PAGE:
Our philosophy is simple: to create the illusion of live musicians in a real three-dimensional space. Chesky Records tries to achieve the impression of reality with the most advanced technology available, careful microphone placement, and, most of all, a recording team that pays attention to every minute detail-making your listening experience tangible, pleasureable, exciting, and realistic. Our commitment to detail and our dedication to the music we produce has earned the company world-wide acclaim for the artistic and technical excellence of its releases. But Chesky Records didn't become a Grammy Award-winning independent audiophile label overnight: it's been nearly eleven years of hard work coupled with an abiding passion for great music that has gotten us this far, and it is this very same combination that will carry Chesky into the future.
It all started in 1978 when a young composer/musician named David Chesky, who was beginning a career on Columbia Records, found himself frustrated with the lack of artistic control afforded by his position. He asked his business partner and younger brother Norman if he thought they should start their own record company. But what did these two young men who had made their way from Miami to New York at a tender age know about running a business? Frankly, not much. But what the brothers may have lacked in corporate acumen they made up for with a burning passion to create great music and great sounds, and the desire to to create new and exciting ways to capture and reproduce music.
And so, Chesky Records was born. Norman remembers: "We wanted to please both musical connoisseurs and the high-end audiophiles by signing some of the best musicians in the world, and then capturing their live performances with the latest and best technology." Adds David, "I would walk into a recording studio and see fifty microphones set up. When I realized that people don't hear music that way, and that musicians play differently when they are recorded like that, I decided that if we ever started a company, it was going to have a different and unique recording philosophy."
By 1986, David was traveling to universities and talking to scientists and engineers about the parameters of recording capabilities. This was also the year that he had the honor of being introduced to the great classical pianist Earl Wild, who not only gave the younger musician some pointers on composition and performance, but also the opportunity to listen to the master tapes of one of his famous Rachmaninoff recordings from the Reader's Digest series. David was so impressed by what he heard that he and Norman struck a deal with Wild and Reader's to re-issue the work on audiophile-quality vinyl. The Cheskys had saved every nickel to build a custom mixer and tube tape recorder that would bring the original glory out of older recordings. The bid was successful, and the ensuing release was met with such widespread critical success that we were able to reissue the other Reader's recordings and then do the same with a number of orchestral works on RCA.
The next step would prove to be even more difficult than the first. We had to show that they were capable of not only producing wonderful reissues, but first-rate original recordings as well. Renting out the legendary RCA Studio A, we set up their custom-built equipment and recorded jazz violinist Johnny Frigo, followed in short succession by long-admired jazzmen Clark Terry and Phil Woods. As these initial efforts garnered raves from jazz fans and audiophiles alike, we managed to build a formidable roster of Latin American talent: Luiz Bonfa, Grammy-winning clarinet and alto saxophonist Paquito D'Rivera, and vocalist Ana Caram. The Chesky catalog has grown steadily ever since, and includes jazz legends Peggy Lee, Herbie Mann, Joe Henderson and McCoy Tyner, adult contemporary artists Livingston Taylor, Kenny Rankin, Rebecca Pidgeon, Sara K., John Pizzarelli, and Christy Baron, classical keyboard masters Earl Wild and Igor Kipnis, and world music innovators Orquesta Nova, celebrated guitarist Badi Assad, Carlos Heredia, and I Ching. Along with the excitement over showcasing famous musicians and establishing newer ones came significant technical advances in the recording process. Chesky Records was the first company to use 128x Oversampling to achieve previously unheard levels of fidelity, while utilizing the finest analog-to-digital converters to attain what came to be known as High Resolution Recordings. Now Chesky is the first independent American record label to record using the new Digital Versatile Disc (DVD) technology. The recently introduced first recordings made with 96kHz/24-bit components have astonished even the hardest-to-please audiophiles, and they promise to be the future of high-end audio.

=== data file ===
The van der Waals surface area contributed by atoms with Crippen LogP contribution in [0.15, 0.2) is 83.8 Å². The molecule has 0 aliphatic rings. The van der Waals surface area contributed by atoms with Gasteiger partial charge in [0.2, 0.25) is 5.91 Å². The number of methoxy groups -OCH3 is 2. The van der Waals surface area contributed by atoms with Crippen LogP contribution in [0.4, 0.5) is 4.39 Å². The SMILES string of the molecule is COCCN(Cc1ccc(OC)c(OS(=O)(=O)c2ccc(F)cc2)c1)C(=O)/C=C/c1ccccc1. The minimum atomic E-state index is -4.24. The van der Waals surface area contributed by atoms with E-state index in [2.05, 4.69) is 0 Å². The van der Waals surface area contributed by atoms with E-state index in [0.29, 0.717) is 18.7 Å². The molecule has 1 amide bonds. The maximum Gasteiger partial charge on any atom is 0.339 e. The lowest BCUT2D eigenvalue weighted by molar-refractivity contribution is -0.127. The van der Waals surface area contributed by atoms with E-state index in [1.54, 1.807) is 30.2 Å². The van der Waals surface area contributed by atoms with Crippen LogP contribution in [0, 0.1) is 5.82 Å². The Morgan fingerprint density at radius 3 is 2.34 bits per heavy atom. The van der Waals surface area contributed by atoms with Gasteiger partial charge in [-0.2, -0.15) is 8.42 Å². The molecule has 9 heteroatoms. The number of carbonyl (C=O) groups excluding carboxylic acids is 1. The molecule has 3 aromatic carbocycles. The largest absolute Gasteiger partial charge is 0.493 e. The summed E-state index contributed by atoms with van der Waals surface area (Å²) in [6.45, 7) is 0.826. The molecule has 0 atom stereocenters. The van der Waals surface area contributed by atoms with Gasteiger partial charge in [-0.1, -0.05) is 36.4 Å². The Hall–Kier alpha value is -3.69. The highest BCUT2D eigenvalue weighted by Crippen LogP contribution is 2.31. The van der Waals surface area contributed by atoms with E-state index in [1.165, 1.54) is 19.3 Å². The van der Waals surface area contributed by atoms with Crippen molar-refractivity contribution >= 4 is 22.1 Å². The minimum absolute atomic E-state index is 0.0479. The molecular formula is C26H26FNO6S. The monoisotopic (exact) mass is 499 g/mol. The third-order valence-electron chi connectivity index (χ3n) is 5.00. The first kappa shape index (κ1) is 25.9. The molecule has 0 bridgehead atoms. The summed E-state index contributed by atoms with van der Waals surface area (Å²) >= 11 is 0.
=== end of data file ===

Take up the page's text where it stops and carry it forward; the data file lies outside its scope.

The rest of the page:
And at the same time that Chesky has been pushing the very boundaries of recorded music, we also reached our greatest artistic triumph. Paquito D'Rivera's third Chesky release, Portraits of Cuba, a beautiful collection of jazz interpretations of Cuban folksongs, won the 1997 Grammy for Best Latin Jazz Performance, beating out a slew of major-label competitors. Chesky Records has its collective eye on the horizon. In 1997 we introduced a children's division, Chesky Records Kids, with the release of A Children's Introduction to the Orchestra. Maintaining its mission to produce only the highest-quality products, Chesky Records Kids focuses on music education and environmental awareness. Faced with a lack of musical education in the schools and a depleted classical music audience, Chesky Kids hopes to provide an aesthetic foundation which children will be able to build upon throughout their lives.
Striving to broaden our audience while staying fast to our commitment to use the finest technology available to deliver beautiful music, Chesky Records is developing the listening pleasures of tomorrow today.